Old Film and Life

5 min read by Sergey V. Popov. Published in Film & Photography.

I started taking pictures with a film camera in 2018. I took some before, but there was no real connection. This year something clicked. And the trigger was Efke KB 100.

Fotokemika’s Efke KB 100.

Fotokemika Efke KB100, 5 years expired. Nikon N60, Tamron 28-300. Cardiff Roath Park, Wales.

Made in Croatia, the film was full of silver. This made it more forgiving to mistakes when exposing. It was very different from what I could get from my digital camera. It was very different from what I could get with HP5+ or Tri-X. It was also, unlike HP5+ or Tri-X, a non-replenishable resource.

Fotokemika closed down in 2012: making Efke was expensive.

No more Efke is made in Croatia. ADOX, a German company with a history of more than a hundred years, revived KB 100’s recipe with ADOX CHS II 100 film. ADOX had a reasonable success with rewrapping Efke into ADOX CHS 100, so they figured they’ll start to produce their own when Fotokemika closed down. Other Efke films, like KB25 and Efke’s infrared, did not survive. But I already got the taste. I started playing with the old stuff.

ORWO NP20, 20+ years expired. Nikon N60, Tamron 28-300. Tenby, Wales.

ORWO film.

ORWO is a company in Germany that used to be part of Agfa until the end of the Second World War. The machinery was there, except some that went to Shostka in Ukraine to establish Svema. The remaining engineers had their own take on the chemistry under Russian administration. The results were so different that surviving Soviet-era colour films cannot be processed in E-6 or C-41.

ORWO still makes film, but their old stuff is what makes me excited. Look at it! It’s like your grandpa took this picture! Grain is nice but does not look like damage, it looks like patina, it makes the picture better.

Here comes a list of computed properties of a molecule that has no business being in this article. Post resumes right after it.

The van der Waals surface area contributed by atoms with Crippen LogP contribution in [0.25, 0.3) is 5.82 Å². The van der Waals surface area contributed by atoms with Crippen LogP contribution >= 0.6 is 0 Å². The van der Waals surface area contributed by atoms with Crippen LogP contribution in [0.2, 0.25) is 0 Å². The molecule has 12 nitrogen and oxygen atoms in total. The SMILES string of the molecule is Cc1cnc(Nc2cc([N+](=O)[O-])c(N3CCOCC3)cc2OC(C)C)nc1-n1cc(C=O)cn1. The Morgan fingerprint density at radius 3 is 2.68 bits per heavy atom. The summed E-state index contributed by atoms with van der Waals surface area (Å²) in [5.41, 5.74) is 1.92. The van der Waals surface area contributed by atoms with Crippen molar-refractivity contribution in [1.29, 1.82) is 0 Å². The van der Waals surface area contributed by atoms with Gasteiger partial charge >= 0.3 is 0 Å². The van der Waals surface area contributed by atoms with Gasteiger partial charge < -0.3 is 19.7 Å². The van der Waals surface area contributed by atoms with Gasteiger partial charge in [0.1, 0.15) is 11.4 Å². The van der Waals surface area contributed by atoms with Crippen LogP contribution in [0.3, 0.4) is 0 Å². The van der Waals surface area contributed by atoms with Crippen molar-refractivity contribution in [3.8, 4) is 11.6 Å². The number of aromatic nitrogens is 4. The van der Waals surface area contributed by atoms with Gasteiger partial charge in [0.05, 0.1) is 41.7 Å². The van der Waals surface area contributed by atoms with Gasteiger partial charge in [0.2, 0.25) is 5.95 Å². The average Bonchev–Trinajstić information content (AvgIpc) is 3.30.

Svema 125, 30+ years expired. Nikon N60, Tamron 28-300. Cardiff, Wales.

Svema.

Svema was established in Ukraine after the Second World War and was one of the two photo film makes of the USSR. Besides black-and-white, Svema was making colour films and slides. Just as ORWO’s, the processing chemistry was different.

You can still buy it, but the cosmic radiation rays have already caused too much damage to the unexposed film to work with. See the scratch? This is not processing. This is time.

Time was not kind to Svema: it has been bankrupted and taken over by Astrum. Astrum now makes film following Svema’s recipes, such as FN64. 1980s Svema used more silver than in 1990s, so old stock is somewhat different, but Astrum has their own stuff.

Atrivu 100, expired ~30 years. Nikon N60, Tamron 28-300. Tenby, Wales.

Tasma and Atrivu.

Another USSR film producer, Tasma, is still in business. They are not serving the public market much, but they do provide useful stock.

Atrivu, above, is a product of one of Tasma’s employees who jumpstarted a new company after the collapse of the Soviet Union, just to discover that there are competitors on the world market. In about 5 years, Russians became rich enough to buy cameras, and they wanted easy C41, but Atrivu did not live long enough.

By sheer luck, I got my hands on a couple of spools of this absolutely unique film. Maybe Tasma can do it, there’s gotta be a recipe somewhere. But as far as I know, these spools are irreplaceable.

Kodak Panatomic-X, ~40 years old. Nikon N60, Tamron 28-300. Cathays Library, Cardiff, UK.

Kodak Panatomic-X.

Kodak Panatomic-X was produced from 1930s ‘till 1987. No grain! At ISO 32 it is easy to smudge without a tripod. If you get it right, oh my, it is so worth it!

It is not super sharp, a little dull, actually. The film it makes it interesting to look at details. I’m sure that if I used a special developer, my negatives would be even better, but alas, Kodak is not planning to bring this back like it did with E100. Some argue that shooting T-Max 100 at 32 and processing accordingly give you a similar picture, but I can neither confirm nor deny it.

Life.

Shooting old, irreplaceable film made me appreciate life and the finite nature of time more.

In my fridge, I have old film that will never be produced again. I like taking pictures on it; I’m happy to have just a couple of worthy frames per roll. Spending the film as I see appropriate is uncontrived and freeing.

The feeling of being able to appreciate and enjoy spending rare film seems to fit well with life’s expectations. The “special occasions” we may be compelled to hold out for may never be as fulfilling as they seem. Instead, letting myself enjoy spending my finite days as they come, without holding back, just like rare film, is freeing.

Now I need to get better at this.